These are the most dangerous Gmail scams before Christmas

Christmas is fast approaching but the bad guys aren’t going on vacation and are trying to take advantage of the festive moments to hit on their most comfortable user: Team The GoogleTherefore, I decided to rush to help those who use it gmail as an email client.

The Mountain View giant, in fact, has a dedicated security team with the goal of protecting users from spam and, above all, from fraud attempts, with nearly 15 billion messages blocked every day.

But during the holiday season, the activity of bad actors increased, and in the past two weeks, blocked messages exceeded 231 billion (about 10% more than average).

Here’s what to watch out for in Gmail

Through a post on the official blog, the Gmail team wanted to make a small contribution to users, pointing out the most common and dangerous scam attempts, so that they don’t risk having a Christmas full of fears.

In particular, these are the most dangerous risks during the holidays:

  • Gift cards and giftsvery popular gadgets during “shopping season” (the rule to follow to avoid nasty surprises is that if a gift seems too good to be true, it might be a scam)
  • During the holiday season, scammers attempting to exploit fake products increase Charity foundations To persuade victims to provide them with personal data or to make donations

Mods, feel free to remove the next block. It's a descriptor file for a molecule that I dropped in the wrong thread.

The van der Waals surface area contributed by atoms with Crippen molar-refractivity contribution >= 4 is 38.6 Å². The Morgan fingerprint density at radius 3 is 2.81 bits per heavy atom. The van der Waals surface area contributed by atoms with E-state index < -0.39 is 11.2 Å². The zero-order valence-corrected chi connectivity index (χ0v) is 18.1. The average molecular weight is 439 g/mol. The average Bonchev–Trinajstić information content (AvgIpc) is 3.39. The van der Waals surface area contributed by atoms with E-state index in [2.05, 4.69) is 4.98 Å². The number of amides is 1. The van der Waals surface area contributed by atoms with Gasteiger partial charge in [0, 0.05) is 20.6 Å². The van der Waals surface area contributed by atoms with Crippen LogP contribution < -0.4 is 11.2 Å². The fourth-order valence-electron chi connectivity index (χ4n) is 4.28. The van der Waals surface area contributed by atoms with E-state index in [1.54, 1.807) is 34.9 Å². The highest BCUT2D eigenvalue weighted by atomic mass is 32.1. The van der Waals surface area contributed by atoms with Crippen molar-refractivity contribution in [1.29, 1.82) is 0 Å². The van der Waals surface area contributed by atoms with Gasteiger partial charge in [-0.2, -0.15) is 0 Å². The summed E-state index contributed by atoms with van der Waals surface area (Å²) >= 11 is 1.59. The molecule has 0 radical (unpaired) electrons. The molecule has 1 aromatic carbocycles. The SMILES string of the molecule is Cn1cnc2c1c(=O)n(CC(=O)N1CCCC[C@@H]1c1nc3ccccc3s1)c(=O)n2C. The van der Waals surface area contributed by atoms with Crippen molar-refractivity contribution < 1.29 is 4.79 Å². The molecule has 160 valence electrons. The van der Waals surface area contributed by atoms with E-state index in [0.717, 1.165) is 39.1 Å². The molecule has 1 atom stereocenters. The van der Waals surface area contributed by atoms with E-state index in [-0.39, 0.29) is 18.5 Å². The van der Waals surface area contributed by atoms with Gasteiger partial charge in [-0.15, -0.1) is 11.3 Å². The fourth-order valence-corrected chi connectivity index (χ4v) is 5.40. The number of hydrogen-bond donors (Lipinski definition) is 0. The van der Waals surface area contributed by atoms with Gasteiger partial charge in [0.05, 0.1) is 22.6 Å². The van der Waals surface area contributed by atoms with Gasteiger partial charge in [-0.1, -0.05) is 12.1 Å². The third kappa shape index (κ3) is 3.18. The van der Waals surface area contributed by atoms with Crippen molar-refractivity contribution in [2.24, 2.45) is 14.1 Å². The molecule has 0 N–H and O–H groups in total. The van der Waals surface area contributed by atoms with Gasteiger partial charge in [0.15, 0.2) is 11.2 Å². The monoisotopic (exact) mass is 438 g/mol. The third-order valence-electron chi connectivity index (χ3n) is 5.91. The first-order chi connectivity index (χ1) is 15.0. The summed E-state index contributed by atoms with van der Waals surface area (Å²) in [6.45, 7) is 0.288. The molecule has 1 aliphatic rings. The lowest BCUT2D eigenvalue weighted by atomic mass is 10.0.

• Very dangerous are also scams Demographic targetingaddressed directly to the victim with specific references to some of his characteristics (such as age or residence)
  • During the holidays, scams involving alleged people also increase Subscription renewal
  • The last category is the tricks-on category Digital currencies (a popular variant uses a cryptocurrency wallet to collect payments and often attempts to extort money from the victim through a threat)

In all such cases, Gmail should signal to users that it is a possible scam attempt, but, in any case, it is always advised to act with caution, devoting all the time necessary to assess a suspicious message (rushing is always bad advice) and also paying attention to small details (eg, on For example, misspellings or a strange return address).

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